Gas Trouble: City Gasps For CNG
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Compressed Natural Gas (CNG) is being strongly advocated to bring down pollution steeply climbing in the city. On the ground, people are avoiding conversion of vehicles to run on CNG, their sound reason being few outlets, that too not within easy reach of many. The move to get more CNG stations running is stuck owing to delay in permissions.
This has forced people to join long queues before petrol pumps, in spite of the price rise. Their logic is, at least petrol is easily available across the city.
With autorickshaws forced to convert to CNG facing the brunt of limited outlets, many car-owners who want to switch to the CNG mode are shelving their plans. Jaideep Shah of Bibwewadi, is one such vehicle owner.
"Everyday, I see huge queues at CNG outlets running at petrol pumps. This discourages me from making the switch,''he adds.
Auto unions had last year threatened to go on strike saying the few CNG filling stations available are unevenly distributed, and refilling is costing them valuable time and cutting down their operation hours to earn their bread.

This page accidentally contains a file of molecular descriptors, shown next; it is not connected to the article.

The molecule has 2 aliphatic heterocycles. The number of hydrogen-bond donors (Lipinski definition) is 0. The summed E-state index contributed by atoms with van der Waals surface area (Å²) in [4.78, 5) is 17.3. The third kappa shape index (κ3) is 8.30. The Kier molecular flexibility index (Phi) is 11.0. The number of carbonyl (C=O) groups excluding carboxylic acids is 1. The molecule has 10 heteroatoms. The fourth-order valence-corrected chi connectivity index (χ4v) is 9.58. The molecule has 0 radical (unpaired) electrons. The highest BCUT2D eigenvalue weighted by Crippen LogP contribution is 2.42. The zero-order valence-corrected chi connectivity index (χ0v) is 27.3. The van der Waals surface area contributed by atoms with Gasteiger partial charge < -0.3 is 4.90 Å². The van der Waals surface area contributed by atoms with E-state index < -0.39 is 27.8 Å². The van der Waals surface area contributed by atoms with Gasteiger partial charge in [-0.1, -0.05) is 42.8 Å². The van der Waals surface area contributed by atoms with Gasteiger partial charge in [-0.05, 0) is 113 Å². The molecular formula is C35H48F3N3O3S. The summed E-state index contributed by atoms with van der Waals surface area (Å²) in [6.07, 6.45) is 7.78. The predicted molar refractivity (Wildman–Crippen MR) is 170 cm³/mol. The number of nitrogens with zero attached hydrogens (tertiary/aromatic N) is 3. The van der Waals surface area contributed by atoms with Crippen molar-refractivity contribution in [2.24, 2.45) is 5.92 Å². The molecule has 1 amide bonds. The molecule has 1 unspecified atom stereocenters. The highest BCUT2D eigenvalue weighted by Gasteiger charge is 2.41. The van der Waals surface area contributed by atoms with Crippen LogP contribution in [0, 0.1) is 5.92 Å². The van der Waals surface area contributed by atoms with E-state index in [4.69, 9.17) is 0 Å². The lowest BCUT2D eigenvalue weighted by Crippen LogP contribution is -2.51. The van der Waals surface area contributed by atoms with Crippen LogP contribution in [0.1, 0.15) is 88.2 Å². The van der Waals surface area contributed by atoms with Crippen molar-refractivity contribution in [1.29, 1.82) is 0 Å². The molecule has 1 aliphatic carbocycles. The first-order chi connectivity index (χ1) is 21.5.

After their threat to strike work, the district administration had pitched in with a single-window clearance system for faster permission for CNG outlets but Maharashtra Natural Gas Limited (MNGL) is learnt to be struggling to get clearances.
"Last August, we threatened to go on strike due to uneven supply of CNG and the compulsory rule of switching over to CNG. However, even as it was announced that a single-window system would hasten clearances, the situation has not changed. We continue to wait for four to five hours for 1-2 kg CNG," says Baba Shinde, president of the Pune Autorickshaw Federation.
The Federation has requested the administration not to make conversion to CNG compulsory in the current scenario.